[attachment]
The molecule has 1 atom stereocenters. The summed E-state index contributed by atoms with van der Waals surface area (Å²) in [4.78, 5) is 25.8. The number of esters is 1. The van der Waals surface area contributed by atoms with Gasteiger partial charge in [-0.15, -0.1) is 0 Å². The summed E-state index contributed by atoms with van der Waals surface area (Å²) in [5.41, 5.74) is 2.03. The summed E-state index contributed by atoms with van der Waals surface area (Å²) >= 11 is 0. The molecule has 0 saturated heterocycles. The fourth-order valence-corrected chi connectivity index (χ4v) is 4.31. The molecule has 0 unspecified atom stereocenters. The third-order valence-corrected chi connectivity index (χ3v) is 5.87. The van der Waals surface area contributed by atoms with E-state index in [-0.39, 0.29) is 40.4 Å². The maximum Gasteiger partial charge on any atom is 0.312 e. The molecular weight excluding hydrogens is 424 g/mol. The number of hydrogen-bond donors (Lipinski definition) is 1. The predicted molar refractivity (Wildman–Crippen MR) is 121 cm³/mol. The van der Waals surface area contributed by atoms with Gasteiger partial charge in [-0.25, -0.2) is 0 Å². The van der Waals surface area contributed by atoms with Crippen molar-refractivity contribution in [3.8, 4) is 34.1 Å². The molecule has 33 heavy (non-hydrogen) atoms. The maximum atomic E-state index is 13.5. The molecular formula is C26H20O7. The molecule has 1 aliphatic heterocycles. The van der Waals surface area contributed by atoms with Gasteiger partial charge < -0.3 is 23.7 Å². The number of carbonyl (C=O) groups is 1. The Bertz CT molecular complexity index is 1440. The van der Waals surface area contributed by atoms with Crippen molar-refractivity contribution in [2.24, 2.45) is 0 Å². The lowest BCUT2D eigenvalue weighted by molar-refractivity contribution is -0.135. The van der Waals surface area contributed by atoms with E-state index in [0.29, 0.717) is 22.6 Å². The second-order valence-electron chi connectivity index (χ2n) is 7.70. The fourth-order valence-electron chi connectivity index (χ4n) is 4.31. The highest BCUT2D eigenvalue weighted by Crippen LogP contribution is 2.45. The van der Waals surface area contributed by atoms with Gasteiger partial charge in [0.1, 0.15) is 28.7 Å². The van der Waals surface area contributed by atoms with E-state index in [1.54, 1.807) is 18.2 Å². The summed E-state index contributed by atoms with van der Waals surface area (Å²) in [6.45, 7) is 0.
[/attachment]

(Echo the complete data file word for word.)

The molecule has 1 atom stereocenters. The summed E-state index contributed by atoms with van der Waals surface area (Å²) in [4.78, 5) is 25.8. The number of esters is 1. The van der Waals surface area contributed by atoms with Gasteiger partial charge in [-0.15, -0.1) is 0 Å². The summed E-state index contributed by atoms with van der Waals surface area (Å²) in [5.41, 5.74) is 2.03. The summed E-state index contributed by atoms with van der Waals surface area (Å²) >= 11 is 0. The molecule has 0 saturated heterocycles. The fourth-order valence-corrected chi connectivity index (χ4v) is 4.31. The molecule has 0 unspecified atom stereocenters. The third-order valence-corrected chi connectivity index (χ3v) is 5.87. The van der Waals surface area contributed by atoms with E-state index in [-0.39, 0.29) is 40.4 Å². The maximum Gasteiger partial charge on any atom is 0.312 e. The molecular weight excluding hydrogens is 424 g/mol. The number of hydrogen-bond donors (Lipinski definition) is 1. The predicted molar refractivity (Wildman–Crippen MR) is 121 cm³/mol. The van der Waals surface area contributed by atoms with Gasteiger partial charge in [-0.25, -0.2) is 0 Å². The van der Waals surface area contributed by atoms with Crippen molar-refractivity contribution in [3.8, 4) is 34.1 Å². The molecule has 33 heavy (non-hydrogen) atoms. The maximum atomic E-state index is 13.5. The molecular formula is C26H20O7. The molecule has 1 aliphatic heterocycles. The van der Waals surface area contributed by atoms with Gasteiger partial charge < -0.3 is 23.7 Å². The number of carbonyl (C=O) groups is 1. The Bertz CT molecular complexity index is 1440. The van der Waals surface area contributed by atoms with Crippen molar-refractivity contribution in [2.24, 2.45) is 0 Å². The lowest BCUT2D eigenvalue weighted by molar-refractivity contribution is -0.135. The van der Waals surface area contributed by atoms with E-state index in [0.29, 0.717) is 22.6 Å². The second-order valence-electron chi connectivity index (χ2n) is 7.70. The fourth-order valence-electron chi connectivity index (χ4n) is 4.31. The highest BCUT2D eigenvalue weighted by Crippen LogP contribution is 2.45. The van der Waals surface area contributed by atoms with Gasteiger partial charge in [0.1, 0.15) is 28.7 Å². The van der Waals surface area contributed by atoms with E-state index in [1.54, 1.807) is 18.2 Å². The summed E-state index contributed by atoms with van der Waals surface area (Å²) in [6.45, 7) is 0.